CUNA in trenches for CUs on data security

September 25, 2014

WASHINGTON (9/26/14)--For some, the major Home Depot breach and the more recent hit on Jimmy John's sandwich shops serve as reminders of how devastating cyberattacks can be for both consumers and financial institutions.

The Credit Union National Association hasn't needed such reminders.

In the aftermath of the Target data breach, and even before it, CUNA has pressed federal and state lawmakers to enact legislation that would require merchants to bolster their cybersecurity systems.

With every passing week--whether it be Target, Home Depot, P.F. Chang's, Michaels, Nieman Marcus and so on--it seems one more example surfaces on why such action is necessary.

"Since January, CUNA and the leagues have been voicing the frustration of credit unions and raising awareness of what these breaches cost credit unions and--ultimately--their members every time a breach occurs," said Jim Nussle, CUNA president and CEO. "The latest violations at Home Depot and Jimmy John's add weight to our contention that Congress must mandate consistent data standards for merchants. When Congress returns in November, it will hear our voice loud and clear for action."

That voice should be familiar to legislators.  

When news broke last year that Target had been hacked, exposing millions of pieces of consumer data, CUNA leaders canvassed Capitol Hill to urge lawmakers to take up the issue and force merchants to meet data security requirements equitable to those imposed upon financial institutions.

Days after the breach, CUNA specifically reached out to House Financial Services and Senate Banking committee leaders to encourage them to fully examine merchant data breaches and their impact on consumers and financial institutions (News Now Jan. 16).

But that wasn't the first time the trade association had been in the ears of lawmakers on this issue.

"For several years, CUNA has been pushing for congressional action on legislation to require merchants to reimburse financial institutions for costs incurred when breaches occur in retailers' systems," Kathy Thompson, CUNA senior vice president for compliance, said at the time (News Now Jan. 7).

Still, in the months following the Target breach, CUNA redoubled its efforts in Washington and throughout the country to raise awareness about the inequity between the separate standards for financial institutions and merchants.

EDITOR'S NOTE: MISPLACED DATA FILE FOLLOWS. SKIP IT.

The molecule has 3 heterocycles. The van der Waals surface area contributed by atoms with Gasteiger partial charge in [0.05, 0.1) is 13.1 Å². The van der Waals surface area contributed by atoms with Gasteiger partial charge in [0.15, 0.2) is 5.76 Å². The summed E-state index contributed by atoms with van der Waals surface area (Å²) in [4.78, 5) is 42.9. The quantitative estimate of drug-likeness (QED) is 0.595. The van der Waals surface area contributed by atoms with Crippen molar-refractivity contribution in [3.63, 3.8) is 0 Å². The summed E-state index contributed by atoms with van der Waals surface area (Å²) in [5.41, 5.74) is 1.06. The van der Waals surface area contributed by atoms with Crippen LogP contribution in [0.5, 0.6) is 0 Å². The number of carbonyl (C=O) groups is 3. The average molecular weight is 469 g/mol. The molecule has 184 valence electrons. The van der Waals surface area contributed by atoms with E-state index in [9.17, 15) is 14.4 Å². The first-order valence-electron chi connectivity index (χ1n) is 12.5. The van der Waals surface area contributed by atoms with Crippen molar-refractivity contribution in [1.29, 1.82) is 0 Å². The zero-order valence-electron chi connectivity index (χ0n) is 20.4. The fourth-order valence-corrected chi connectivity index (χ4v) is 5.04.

"This continues to be a top issue at CUNA," said Eric Richard, CUNA general counsel (News Now Feb. 14). "As our member credit unions know, CUNA and the leagues are pursuing every avenue to urge that merchants are held responsible for reimbursing financial institutions when merchants' security lapses cause situations such as this. In fact, CUNA was among the first to knock on Congress' door to demand hearings on this issue and on creating a better data security framework."

CUNA leaders also have sought to include merchants in these discussions.

In March, CUNA called on merchant groups to start working together with financial institutions to implement the best possible solutions to protect consumers from fraud and identity theft, even if the solutions proved costly.

But that cost is already being felt by credit unions and, consequently, their members.

After the Target breach, CUNA sent out a request nationwide to credit unions to report how the major beach had affected them financially.

All told, credit unions were on the hook for $30.6 million, according to CUNA's estimates, and credit unions reissued roughly 4.6 million credit and debit cards in the aftermath.

CUNA is once again urging credit unions to track the costs incurred as a result of the Home Depot incident. The trade association will soon circulate a survey to collect the following information:

  • Number of debit and credit cards affected;
  • Costs incurred for card reissuance;
  • Costs related to additional staffing, member notification, account monitoring, etc.;
  • Changes in call volume;
  • Changes in staffing; and
  • Any specifically identifiable fraud-related losses.

While those numbers are collected, CUNA continues work with groups such as the Payments Security Task Force (PST), the Payments Council and the Electronic Payments Coalition (EPC) to address data breach issues. The PST is comprised of groups that meet weekly to discuss new security measures and the process of integration; and to create resources for merchants, consumers and financial institutions.

The Payments Council is made up of several financial services trade organizations, including CUNA, and has held a number of meetings over the past few months to discuss the future of payments and cybersecurity efforts.

The EPC, a group of networks, financial services trade associations and issuers, works on communications messaging and public affairs advocacy, especially to inform the media and the Hill about key developments in data breaches and other issues.

Further, CUNA has consulted with prominent class-action attorneys from several law firms on data breach issues, while also helping credit unions reach various class-action firms that invest in this type of litigation.

The Target breach resulted in more than 30 cases directly related to financial institutions, with at least 10 credit unions serving as named plaintiffs (News Now Sept. 10).

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